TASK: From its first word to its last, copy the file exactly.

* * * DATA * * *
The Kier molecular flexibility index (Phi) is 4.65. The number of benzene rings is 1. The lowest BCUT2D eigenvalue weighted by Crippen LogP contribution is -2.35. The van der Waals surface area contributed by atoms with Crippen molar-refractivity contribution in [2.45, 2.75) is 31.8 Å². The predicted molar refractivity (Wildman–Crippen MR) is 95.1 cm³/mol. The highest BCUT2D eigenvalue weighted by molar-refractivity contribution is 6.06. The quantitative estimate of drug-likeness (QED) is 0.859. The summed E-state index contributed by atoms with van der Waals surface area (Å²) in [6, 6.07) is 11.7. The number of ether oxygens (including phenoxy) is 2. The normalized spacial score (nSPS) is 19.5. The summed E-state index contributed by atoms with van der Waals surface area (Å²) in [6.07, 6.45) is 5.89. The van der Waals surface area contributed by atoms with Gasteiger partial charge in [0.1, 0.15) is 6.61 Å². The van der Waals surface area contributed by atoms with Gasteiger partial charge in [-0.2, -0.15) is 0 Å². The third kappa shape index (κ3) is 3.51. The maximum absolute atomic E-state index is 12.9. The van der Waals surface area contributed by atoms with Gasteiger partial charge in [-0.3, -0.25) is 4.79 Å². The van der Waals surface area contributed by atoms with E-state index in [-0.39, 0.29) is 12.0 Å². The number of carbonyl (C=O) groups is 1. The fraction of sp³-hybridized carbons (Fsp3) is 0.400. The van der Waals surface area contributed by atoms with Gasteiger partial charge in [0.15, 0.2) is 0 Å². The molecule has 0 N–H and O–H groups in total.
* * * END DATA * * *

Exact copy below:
The Kier molecular flexibility index (Phi) is 4.65. The number of benzene rings is 1. The lowest BCUT2D eigenvalue weighted by Crippen LogP contribution is -2.35. The van der Waals surface area contributed by atoms with Crippen molar-refractivity contribution in [2.45, 2.75) is 31.8 Å². The predicted molar refractivity (Wildman–Crippen MR) is 95.1 cm³/mol. The highest BCUT2D eigenvalue weighted by molar-refractivity contribution is 6.06. The quantitative estimate of drug-likeness (QED) is 0.859. The summed E-state index contributed by atoms with van der Waals surface area (Å²) in [6, 6.07) is 11.7. The number of ether oxygens (including phenoxy) is 2. The normalized spacial score (nSPS) is 19.5. The summed E-state index contributed by atoms with van der Waals surface area (Å²) in [6.07, 6.45) is 5.89. The van der Waals surface area contributed by atoms with Gasteiger partial charge in [0.1, 0.15) is 6.61 Å². The van der Waals surface area contributed by atoms with Gasteiger partial charge in [-0.2, -0.15) is 0 Å². The third kappa shape index (κ3) is 3.51. The maximum absolute atomic E-state index is 12.9. The van der Waals surface area contributed by atoms with Gasteiger partial charge in [-0.3, -0.25) is 4.79 Å². The van der Waals surface area contributed by atoms with E-state index in [-0.39, 0.29) is 12.0 Å². The number of carbonyl (C=O) groups is 1. The fraction of sp³-hybridized carbons (Fsp3) is 0.400. The van der Waals surface area contributed by atoms with Gasteiger partial charge in [0.15, 0.2) is 0 Å². The molecule has 0 N–H and O–H groups in total.